Some retirement villages are operated by private enterprises whilst some are run by the community, churches or charitable organisations. This may impact upon the daily ‘vibe’ of the village and the types of activities arranged.

Accommodation and services and the associated village rules can vary significantly between villages – it is important to get the right fit for your lifestyle.


Understand your legal rights and obligations

It is important to understand the type of arrangement you are entering, whether it be an outright purchase, loan-licence or leasehold arrangement. The legal relationship between the resident and village operator and contractual provisions from village to village can vary significantly.

Always have your documents reviewed and explained by an experienced lawyer. It may be helpful to take a family member or friend with you when meeting your lawyer to discuss issues raised during the meeting, and help to recall matters afterwards for follow up.

Village operators and agents should be transparent when giving information and provide detailed disclosure regarding the fees, amenities and services. Contracts should set out the terms and conditions pertaining to the resident’s right to occupy the premises, the permitted use of common facilities and types of services available which may include assisted living or aged care.


Consider the financial implications

Fees and charges can comprise holding deposits, ingoing contribution fees (purchase fee) and ongoing payments and service fees. Potential residents should ask whether maintenance costs are covered in regular payments or if these are additional and check under what circumstances deposits are refundable.

Often under-estimated when entering the contract, is when and how exit or departure fees are calculated when leaving the village – in some instances residents may be shocked to learn that they receive significantly less than anticipated. Exit provisions should be set out clearly in the residence agreement– if in doubt ask for an explanation and example.

Meeting with your financial advisor is recommended if you need to plan or restructure your financial affairs. You will need to ensure your obligations can be met and determine the most effective financial strategy for your circumstances.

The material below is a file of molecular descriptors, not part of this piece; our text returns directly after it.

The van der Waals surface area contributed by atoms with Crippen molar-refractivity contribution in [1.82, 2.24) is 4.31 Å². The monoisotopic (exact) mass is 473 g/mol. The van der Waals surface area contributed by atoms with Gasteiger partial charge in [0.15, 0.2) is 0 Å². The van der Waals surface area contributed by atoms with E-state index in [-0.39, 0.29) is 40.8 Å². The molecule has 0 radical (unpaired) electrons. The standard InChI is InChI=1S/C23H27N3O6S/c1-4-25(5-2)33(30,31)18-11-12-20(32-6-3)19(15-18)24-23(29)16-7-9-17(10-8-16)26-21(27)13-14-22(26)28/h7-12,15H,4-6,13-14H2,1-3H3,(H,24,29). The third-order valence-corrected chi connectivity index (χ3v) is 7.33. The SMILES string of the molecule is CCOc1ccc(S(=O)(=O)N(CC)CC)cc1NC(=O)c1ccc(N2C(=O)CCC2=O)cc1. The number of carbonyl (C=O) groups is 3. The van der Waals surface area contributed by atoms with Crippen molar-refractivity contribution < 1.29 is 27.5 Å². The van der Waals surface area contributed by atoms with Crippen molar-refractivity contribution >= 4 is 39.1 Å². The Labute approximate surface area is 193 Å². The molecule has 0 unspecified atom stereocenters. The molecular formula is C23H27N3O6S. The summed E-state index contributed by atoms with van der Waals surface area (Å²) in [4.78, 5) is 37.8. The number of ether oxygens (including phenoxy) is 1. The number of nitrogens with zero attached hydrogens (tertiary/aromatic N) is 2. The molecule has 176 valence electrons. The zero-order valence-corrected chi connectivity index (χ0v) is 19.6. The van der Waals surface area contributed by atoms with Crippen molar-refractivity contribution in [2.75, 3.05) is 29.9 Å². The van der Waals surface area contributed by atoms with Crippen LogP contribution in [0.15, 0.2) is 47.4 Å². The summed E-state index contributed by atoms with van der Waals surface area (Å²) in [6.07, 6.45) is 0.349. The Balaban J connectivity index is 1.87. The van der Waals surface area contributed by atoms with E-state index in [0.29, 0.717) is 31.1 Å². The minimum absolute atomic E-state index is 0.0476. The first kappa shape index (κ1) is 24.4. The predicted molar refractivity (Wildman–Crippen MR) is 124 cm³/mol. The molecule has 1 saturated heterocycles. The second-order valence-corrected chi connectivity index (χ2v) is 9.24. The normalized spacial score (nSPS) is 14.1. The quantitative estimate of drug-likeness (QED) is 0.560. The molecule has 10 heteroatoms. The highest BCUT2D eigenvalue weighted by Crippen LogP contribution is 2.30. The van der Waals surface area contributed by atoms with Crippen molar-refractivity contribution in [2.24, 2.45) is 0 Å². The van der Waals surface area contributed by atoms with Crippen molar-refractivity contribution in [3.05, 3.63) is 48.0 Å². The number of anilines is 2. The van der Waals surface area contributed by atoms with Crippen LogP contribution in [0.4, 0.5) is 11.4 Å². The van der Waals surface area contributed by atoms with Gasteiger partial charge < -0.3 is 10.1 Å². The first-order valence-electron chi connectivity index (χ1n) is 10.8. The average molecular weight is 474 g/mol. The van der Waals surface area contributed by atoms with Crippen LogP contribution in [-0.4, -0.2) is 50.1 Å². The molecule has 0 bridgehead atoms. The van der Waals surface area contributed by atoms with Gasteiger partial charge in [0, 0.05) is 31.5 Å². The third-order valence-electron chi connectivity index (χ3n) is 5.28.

Regulation and reputation

Retirement villages are regulated by legislation in each state and territory. The governing laws require retirement villages to be registered or accredited with a specific government department charged with administering these rules. Village registration and accreditation can be verified with these organisations.

Village operators must give adequate disclosure and information regarding the retirement village before a person signs a contract. Proposed residents can request information about the services offered and details regarding financial arrangements and fees, budgets, sample contracts, site layout and plans. Even after the signing of the contract you still have certain legal rights to change your mind known as “cooling off” rights.

Potential residents should enquire about the retirement village’s reputation and ask questions about how it is managed. Speaking to other residents is a good starting point.

Retirement village legislation provides important protection for people considering retirement village living – being aware of your rights and seeking good advice will help you to make a careful and well-informed choice.



Retirement villages provide an opportunity for older residents to live in relatively maintenance-free accommodation in a secure community with access to services and facilities. Villages vary in style, quality, availability of services, legal arrangements and cost.

Potential residents should shop around, gather as much information as possible and not be pressured into signing a contract.

Source: Donlan Lawyers